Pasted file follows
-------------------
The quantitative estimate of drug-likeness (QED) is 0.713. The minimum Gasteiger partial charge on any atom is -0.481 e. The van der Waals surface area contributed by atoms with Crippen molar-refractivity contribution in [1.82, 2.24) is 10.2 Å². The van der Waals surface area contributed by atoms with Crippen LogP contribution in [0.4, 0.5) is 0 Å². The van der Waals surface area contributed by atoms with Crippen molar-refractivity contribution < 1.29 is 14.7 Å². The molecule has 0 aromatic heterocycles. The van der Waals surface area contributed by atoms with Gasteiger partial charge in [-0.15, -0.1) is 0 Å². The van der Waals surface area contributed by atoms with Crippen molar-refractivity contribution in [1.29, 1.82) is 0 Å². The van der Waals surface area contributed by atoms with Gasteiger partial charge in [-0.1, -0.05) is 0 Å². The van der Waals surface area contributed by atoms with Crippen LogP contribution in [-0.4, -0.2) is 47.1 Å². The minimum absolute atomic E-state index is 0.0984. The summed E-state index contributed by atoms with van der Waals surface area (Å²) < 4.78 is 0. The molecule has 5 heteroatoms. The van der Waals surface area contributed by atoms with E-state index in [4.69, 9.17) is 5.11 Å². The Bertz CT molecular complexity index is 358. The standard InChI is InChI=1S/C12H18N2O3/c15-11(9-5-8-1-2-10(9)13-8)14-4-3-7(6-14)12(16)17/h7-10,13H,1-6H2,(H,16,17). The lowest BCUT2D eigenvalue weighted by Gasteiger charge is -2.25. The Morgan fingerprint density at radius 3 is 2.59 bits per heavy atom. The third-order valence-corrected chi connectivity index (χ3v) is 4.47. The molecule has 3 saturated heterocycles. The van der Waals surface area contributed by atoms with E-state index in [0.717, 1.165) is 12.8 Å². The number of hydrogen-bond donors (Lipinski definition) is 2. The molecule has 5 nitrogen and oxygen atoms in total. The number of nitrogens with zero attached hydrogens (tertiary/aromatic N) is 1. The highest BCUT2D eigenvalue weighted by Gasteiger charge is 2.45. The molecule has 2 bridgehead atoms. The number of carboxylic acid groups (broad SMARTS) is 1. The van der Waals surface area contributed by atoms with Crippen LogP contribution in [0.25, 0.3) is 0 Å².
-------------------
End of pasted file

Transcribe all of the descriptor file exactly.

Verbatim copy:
The quantitative estimate of drug-likeness (QED) is 0.713. The minimum Gasteiger partial charge on any atom is -0.481 e. The van der Waals surface area contributed by atoms with Crippen molar-refractivity contribution in [1.82, 2.24) is 10.2 Å². The van der Waals surface area contributed by atoms with Crippen LogP contribution in [0.4, 0.5) is 0 Å². The van der Waals surface area contributed by atoms with Crippen molar-refractivity contribution < 1.29 is 14.7 Å². The molecule has 0 aromatic heterocycles. The van der Waals surface area contributed by atoms with Gasteiger partial charge in [-0.15, -0.1) is 0 Å². The van der Waals surface area contributed by atoms with Crippen molar-refractivity contribution in [1.29, 1.82) is 0 Å². The van der Waals surface area contributed by atoms with Gasteiger partial charge in [-0.1, -0.05) is 0 Å². The van der Waals surface area contributed by atoms with Crippen LogP contribution in [-0.4, -0.2) is 47.1 Å². The minimum absolute atomic E-state index is 0.0984. The summed E-state index contributed by atoms with van der Waals surface area (Å²) < 4.78 is 0. The molecule has 5 heteroatoms. The van der Waals surface area contributed by atoms with E-state index in [4.69, 9.17) is 5.11 Å². The Bertz CT molecular complexity index is 358. The standard InChI is InChI=1S/C12H18N2O3/c15-11(9-5-8-1-2-10(9)13-8)14-4-3-7(6-14)12(16)17/h7-10,13H,1-6H2,(H,16,17). The lowest BCUT2D eigenvalue weighted by Gasteiger charge is -2.25. The Morgan fingerprint density at radius 3 is 2.59 bits per heavy atom. The third-order valence-corrected chi connectivity index (χ3v) is 4.47. The molecule has 3 saturated heterocycles. The van der Waals surface area contributed by atoms with E-state index in [0.717, 1.165) is 12.8 Å². The number of hydrogen-bond donors (Lipinski definition) is 2. The molecule has 5 nitrogen and oxygen atoms in total. The number of nitrogens with zero attached hydrogens (tertiary/aromatic N) is 1. The highest BCUT2D eigenvalue weighted by Gasteiger charge is 2.45. The molecule has 2 bridgehead atoms. The number of carboxylic acid groups (broad SMARTS) is 1. The van der Waals surface area contributed by atoms with Crippen LogP contribution in [0.25, 0.3) is 0 Å².